Volkswagen And Suzuki: Shots Fired

Bertel Schmitt
by Bertel Schmitt

In the long simmering conflict between Suzuki and Volkswagen, the gloves are coming off and we are having a bit of domestic violence. Volkswagen just said in an emailed statement:

“The review of the partnership with Suzuki Motor Corp announced by Volkswagen Aktiengesellschaft has brought its first results. Volkswagen stated in Wolfsburg on Sunday that the company is serving notice of an infringement by Suzuki of the cooperation agreement concluded in December 2009.

The notice concerning the infringement relates to the supply of diesel engines produced by another manufacturer to Suzuki. Volkswagen takes the view that this contradicts the terms of the cooperation agreement. Suzuki has now been given a period of several weeks to remedy the infringement. Volkswagen considers this step regrettable, but necessary, and has offered to discuss the matter with Suzuki. At the same time, the company stresses it still regards Suzuki as an attractive investment.”

At this point (11:48 in the evening in Tokyo and a Sunday in Wolfsburg) it is unclear what the “notice of infringement” will trigger. It depends on how the contract is written. Typically, these contracts stipulate that the party that has been notified is given a chance to rectify the infringement. In this case, it would mean that Volkswagen expects from Suzuki that it at the very least cancels the diesel engine deal with Fiat. An even more welcome step would be that Suzuki places an order with Volkswagen. Both seem to be unlikely.

If Suzuki doesn’t rectify the alleged infringement, then Volkswagen can hold Suzuki in breach of the contract. What happens thereafter again depends on the language of the contract. Typically, an act like this signals the impending end of the alliance. These notices usually serve to establish “cause” that allows an unilateral termination of the contract.

I’d read the claim that Volkswagen “still regards Suzuki as an attractive investment” not as a peace offer, more like a statement that bolsters future damage claims. Volkswagen ominously says that this may not be all:

“This review has not yet been finalized.”

Bertel Schmitt
Bertel Schmitt

Bertel Schmitt comes back to journalism after taking a 35 year break in advertising and marketing. He ran and owned advertising agencies in Duesseldorf, Germany, and New York City. Volkswagen A.G. was Bertel's most important corporate account. Schmitt's advertising and marketing career touched many corners of the industry with a special focus on automotive products and services. Since 2004, he lives in Japan and China with his wife <a href=""> Tomoko </a>. Bertel Schmitt is a founding board member of the <a href=""> Offshore Super Series </a>, an American offshore powerboat racing organization. He is co-owner of the racing team Typhoon.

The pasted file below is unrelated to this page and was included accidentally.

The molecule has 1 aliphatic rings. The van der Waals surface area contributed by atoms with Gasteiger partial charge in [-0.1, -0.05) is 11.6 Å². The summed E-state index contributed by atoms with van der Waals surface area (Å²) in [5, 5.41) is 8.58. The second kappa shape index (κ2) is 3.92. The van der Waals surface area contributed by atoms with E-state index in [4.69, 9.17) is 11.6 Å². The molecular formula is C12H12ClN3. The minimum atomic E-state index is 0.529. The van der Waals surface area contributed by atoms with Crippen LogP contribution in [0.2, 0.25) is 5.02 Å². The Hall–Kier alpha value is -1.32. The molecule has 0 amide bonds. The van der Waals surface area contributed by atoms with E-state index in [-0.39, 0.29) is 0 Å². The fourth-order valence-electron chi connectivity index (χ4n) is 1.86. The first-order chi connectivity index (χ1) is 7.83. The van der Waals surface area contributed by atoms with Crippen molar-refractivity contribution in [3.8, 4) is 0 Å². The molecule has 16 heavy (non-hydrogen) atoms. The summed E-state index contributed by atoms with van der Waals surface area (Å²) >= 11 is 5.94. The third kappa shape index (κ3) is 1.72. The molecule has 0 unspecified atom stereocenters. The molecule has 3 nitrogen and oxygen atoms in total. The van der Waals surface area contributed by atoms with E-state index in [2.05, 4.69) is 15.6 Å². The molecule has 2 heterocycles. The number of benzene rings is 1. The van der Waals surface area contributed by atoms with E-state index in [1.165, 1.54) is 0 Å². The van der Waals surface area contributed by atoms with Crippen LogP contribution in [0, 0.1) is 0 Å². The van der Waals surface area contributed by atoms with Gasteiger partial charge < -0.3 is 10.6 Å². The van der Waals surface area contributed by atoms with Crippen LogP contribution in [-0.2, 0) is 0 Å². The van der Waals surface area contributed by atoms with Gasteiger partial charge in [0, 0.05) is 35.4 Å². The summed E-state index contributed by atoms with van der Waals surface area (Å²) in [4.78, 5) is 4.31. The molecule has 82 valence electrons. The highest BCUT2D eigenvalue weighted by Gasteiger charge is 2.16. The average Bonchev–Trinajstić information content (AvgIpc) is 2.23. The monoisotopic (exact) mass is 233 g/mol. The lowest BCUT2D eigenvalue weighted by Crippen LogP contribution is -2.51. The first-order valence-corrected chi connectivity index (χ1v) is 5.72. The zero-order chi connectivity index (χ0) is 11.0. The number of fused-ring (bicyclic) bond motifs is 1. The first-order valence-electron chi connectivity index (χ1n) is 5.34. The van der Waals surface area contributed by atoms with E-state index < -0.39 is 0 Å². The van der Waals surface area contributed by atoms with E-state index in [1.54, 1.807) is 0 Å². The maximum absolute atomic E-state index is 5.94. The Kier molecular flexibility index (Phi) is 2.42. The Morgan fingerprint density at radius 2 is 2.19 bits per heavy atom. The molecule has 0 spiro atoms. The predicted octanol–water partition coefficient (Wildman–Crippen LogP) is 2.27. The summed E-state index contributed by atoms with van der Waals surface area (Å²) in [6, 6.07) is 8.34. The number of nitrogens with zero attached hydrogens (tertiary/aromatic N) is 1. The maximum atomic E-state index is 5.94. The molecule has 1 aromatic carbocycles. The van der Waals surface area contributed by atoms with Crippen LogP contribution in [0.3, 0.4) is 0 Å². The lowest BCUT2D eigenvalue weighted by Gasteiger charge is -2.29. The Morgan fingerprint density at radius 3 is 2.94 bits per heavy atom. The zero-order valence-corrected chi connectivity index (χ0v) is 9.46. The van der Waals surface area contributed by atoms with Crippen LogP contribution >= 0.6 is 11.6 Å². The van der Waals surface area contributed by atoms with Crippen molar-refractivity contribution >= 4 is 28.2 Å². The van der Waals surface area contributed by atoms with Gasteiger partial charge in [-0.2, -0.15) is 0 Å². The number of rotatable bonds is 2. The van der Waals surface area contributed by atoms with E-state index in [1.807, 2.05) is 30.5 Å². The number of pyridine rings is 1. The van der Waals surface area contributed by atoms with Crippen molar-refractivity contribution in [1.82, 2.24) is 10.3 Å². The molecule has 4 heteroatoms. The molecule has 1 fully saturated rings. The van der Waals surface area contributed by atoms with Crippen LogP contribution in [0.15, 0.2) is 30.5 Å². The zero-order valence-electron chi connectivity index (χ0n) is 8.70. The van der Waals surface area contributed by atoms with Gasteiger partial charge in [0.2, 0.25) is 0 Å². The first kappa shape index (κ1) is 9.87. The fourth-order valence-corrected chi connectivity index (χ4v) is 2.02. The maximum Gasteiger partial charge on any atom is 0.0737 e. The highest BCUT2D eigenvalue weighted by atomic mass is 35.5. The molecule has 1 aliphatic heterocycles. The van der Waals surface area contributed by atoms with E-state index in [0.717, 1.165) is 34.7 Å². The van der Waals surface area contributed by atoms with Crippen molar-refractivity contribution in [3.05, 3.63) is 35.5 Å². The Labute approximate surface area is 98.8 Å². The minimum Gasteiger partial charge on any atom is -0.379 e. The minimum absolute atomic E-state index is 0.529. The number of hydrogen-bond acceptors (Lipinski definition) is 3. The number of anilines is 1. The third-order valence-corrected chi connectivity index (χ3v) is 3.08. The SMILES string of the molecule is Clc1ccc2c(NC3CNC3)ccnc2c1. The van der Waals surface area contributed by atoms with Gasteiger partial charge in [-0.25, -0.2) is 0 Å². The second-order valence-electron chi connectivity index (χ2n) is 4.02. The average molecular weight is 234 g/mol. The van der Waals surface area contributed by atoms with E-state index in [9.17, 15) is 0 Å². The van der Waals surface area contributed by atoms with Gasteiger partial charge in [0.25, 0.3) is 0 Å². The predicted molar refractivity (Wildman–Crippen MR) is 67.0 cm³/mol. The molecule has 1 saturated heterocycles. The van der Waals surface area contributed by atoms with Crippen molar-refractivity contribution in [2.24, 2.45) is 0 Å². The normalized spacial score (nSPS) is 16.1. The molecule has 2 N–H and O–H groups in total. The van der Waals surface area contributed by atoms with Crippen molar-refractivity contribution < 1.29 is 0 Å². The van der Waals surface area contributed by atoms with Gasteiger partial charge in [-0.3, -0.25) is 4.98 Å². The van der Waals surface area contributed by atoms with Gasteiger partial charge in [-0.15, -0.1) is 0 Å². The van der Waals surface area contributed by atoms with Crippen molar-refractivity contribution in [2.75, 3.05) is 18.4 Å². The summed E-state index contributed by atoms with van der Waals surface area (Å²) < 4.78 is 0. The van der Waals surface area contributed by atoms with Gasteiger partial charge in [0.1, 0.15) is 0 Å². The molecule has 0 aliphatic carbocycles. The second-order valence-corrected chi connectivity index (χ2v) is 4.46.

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  • OldandSlow OldandSlow on Sep 12, 2011

    One day later: It sure looks like Suzuki's reply to the legalese "shots fired" unleashed by VW is to simply tell Wolfsburg, - "It's over."

  • JSF22 JSF22 on Sep 12, 2011

    Clearly none of us know what the contract says, but you don't do this if you want to continue an amicable partnership. My guess is that VW is throwing anything it can against the wall in hope of getting as much of its money back as possible. Suzuki should give it all back and be happy to be rid of them.

    • Mike978 Mike978 on Sep 12, 2011

      Why would VW sell the shares back? Because Suzuki asks?? If they are making a profit then VW gets a return on their investment. They have no obligation (unless in the contract) to sell back shares - 19.9% (my apologizes for rounding up to 20%) still gives them a commanding position to extract concessions or make a takeover. Suzuki is a second tier player in an increasingly consolidated industry. They have a good position in India, great! Lets see if that sustains them.

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